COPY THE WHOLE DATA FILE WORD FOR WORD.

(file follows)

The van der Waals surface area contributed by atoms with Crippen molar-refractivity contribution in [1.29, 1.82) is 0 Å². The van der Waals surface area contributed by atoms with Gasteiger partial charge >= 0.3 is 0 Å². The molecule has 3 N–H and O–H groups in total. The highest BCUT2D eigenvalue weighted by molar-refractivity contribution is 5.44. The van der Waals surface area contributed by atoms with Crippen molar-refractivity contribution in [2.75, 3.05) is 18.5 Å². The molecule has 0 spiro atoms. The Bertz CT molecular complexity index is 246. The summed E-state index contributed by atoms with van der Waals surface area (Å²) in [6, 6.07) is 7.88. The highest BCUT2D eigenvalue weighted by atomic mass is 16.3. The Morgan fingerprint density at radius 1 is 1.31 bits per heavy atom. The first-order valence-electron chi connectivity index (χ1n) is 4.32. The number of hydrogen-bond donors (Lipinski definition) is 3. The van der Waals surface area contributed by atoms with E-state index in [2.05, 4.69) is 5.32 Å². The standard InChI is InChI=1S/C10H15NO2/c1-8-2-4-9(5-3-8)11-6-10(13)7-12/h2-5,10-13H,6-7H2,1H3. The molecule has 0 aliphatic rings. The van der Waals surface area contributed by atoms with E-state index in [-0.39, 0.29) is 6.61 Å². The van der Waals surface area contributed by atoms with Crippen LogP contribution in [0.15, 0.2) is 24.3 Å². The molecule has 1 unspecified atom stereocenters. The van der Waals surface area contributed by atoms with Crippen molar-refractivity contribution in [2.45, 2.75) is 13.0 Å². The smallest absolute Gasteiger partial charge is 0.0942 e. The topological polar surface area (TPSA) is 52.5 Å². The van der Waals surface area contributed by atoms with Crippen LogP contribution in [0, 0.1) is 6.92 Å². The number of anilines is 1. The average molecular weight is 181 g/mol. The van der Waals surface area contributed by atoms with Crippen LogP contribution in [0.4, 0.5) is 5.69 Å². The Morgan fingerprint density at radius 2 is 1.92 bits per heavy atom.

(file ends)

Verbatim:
The van der Waals surface area contributed by atoms with Crippen molar-refractivity contribution in [1.29, 1.82) is 0 Å². The van der Waals surface area contributed by atoms with Gasteiger partial charge >= 0.3 is 0 Å². The molecule has 3 N–H and O–H groups in total. The highest BCUT2D eigenvalue weighted by molar-refractivity contribution is 5.44. The van der Waals surface area contributed by atoms with Crippen molar-refractivity contribution in [2.75, 3.05) is 18.5 Å². The molecule has 0 spiro atoms. The Bertz CT molecular complexity index is 246. The summed E-state index contributed by atoms with van der Waals surface area (Å²) in [6, 6.07) is 7.88. The highest BCUT2D eigenvalue weighted by atomic mass is 16.3. The Morgan fingerprint density at radius 1 is 1.31 bits per heavy atom. The first-order valence-electron chi connectivity index (χ1n) is 4.32. The number of hydrogen-bond donors (Lipinski definition) is 3. The van der Waals surface area contributed by atoms with E-state index in [2.05, 4.69) is 5.32 Å². The standard InChI is InChI=1S/C10H15NO2/c1-8-2-4-9(5-3-8)11-6-10(13)7-12/h2-5,10-13H,6-7H2,1H3. The molecule has 0 aliphatic rings. The van der Waals surface area contributed by atoms with E-state index in [-0.39, 0.29) is 6.61 Å². The van der Waals surface area contributed by atoms with Crippen LogP contribution in [0.15, 0.2) is 24.3 Å². The molecule has 1 unspecified atom stereocenters. The van der Waals surface area contributed by atoms with Crippen molar-refractivity contribution in [2.45, 2.75) is 13.0 Å². The smallest absolute Gasteiger partial charge is 0.0942 e. The topological polar surface area (TPSA) is 52.5 Å². The van der Waals surface area contributed by atoms with Crippen LogP contribution in [0, 0.1) is 6.92 Å². The number of anilines is 1. The average molecular weight is 181 g/mol. The van der Waals surface area contributed by atoms with Crippen LogP contribution in [0.4, 0.5) is 5.69 Å². The Morgan fingerprint density at radius 2 is 1.92 bits per heavy atom.